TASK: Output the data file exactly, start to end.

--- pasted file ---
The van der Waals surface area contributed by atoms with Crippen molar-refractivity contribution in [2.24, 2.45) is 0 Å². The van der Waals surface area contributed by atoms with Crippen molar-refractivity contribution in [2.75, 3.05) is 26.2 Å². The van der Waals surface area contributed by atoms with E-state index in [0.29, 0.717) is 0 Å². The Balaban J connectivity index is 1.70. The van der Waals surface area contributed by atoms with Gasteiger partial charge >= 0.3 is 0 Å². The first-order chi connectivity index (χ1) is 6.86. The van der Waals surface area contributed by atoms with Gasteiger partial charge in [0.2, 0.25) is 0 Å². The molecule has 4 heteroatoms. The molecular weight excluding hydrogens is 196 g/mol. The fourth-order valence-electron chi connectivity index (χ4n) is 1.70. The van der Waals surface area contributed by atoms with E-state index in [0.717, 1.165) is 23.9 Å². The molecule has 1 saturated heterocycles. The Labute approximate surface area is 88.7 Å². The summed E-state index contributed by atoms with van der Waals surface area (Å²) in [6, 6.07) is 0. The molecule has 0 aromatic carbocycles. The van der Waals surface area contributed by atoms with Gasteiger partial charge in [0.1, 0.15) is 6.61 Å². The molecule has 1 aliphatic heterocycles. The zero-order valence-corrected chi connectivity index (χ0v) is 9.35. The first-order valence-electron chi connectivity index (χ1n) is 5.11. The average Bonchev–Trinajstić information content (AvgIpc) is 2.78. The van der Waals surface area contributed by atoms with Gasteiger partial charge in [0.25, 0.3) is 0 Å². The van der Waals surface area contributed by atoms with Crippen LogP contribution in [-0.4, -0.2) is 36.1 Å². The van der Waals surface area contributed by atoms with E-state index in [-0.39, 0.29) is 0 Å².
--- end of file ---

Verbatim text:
The van der Waals surface area contributed by atoms with Crippen molar-refractivity contribution in [2.24, 2.45) is 0 Å². The van der Waals surface area contributed by atoms with Crippen molar-refractivity contribution in [2.75, 3.05) is 26.2 Å². The van der Waals surface area contributed by atoms with E-state index in [0.29, 0.717) is 0 Å². The Balaban J connectivity index is 1.70. The van der Waals surface area contributed by atoms with Gasteiger partial charge >= 0.3 is 0 Å². The first-order chi connectivity index (χ1) is 6.86. The van der Waals surface area contributed by atoms with Gasteiger partial charge in [0.2, 0.25) is 0 Å². The molecule has 4 heteroatoms. The molecular weight excluding hydrogens is 196 g/mol. The fourth-order valence-electron chi connectivity index (χ4n) is 1.70. The van der Waals surface area contributed by atoms with E-state index in [0.717, 1.165) is 23.9 Å². The molecule has 1 saturated heterocycles. The Labute approximate surface area is 88.7 Å². The summed E-state index contributed by atoms with van der Waals surface area (Å²) in [6, 6.07) is 0. The molecule has 0 aromatic carbocycles. The van der Waals surface area contributed by atoms with Gasteiger partial charge in [0.1, 0.15) is 6.61 Å². The molecule has 1 aliphatic heterocycles. The zero-order valence-corrected chi connectivity index (χ0v) is 9.35. The first-order valence-electron chi connectivity index (χ1n) is 5.11. The average Bonchev–Trinajstić information content (AvgIpc) is 2.78. The van der Waals surface area contributed by atoms with Gasteiger partial charge in [0.25, 0.3) is 0 Å². The van der Waals surface area contributed by atoms with Crippen LogP contribution in [-0.4, -0.2) is 36.1 Å². The van der Waals surface area contributed by atoms with E-state index in [-0.39, 0.29) is 0 Å².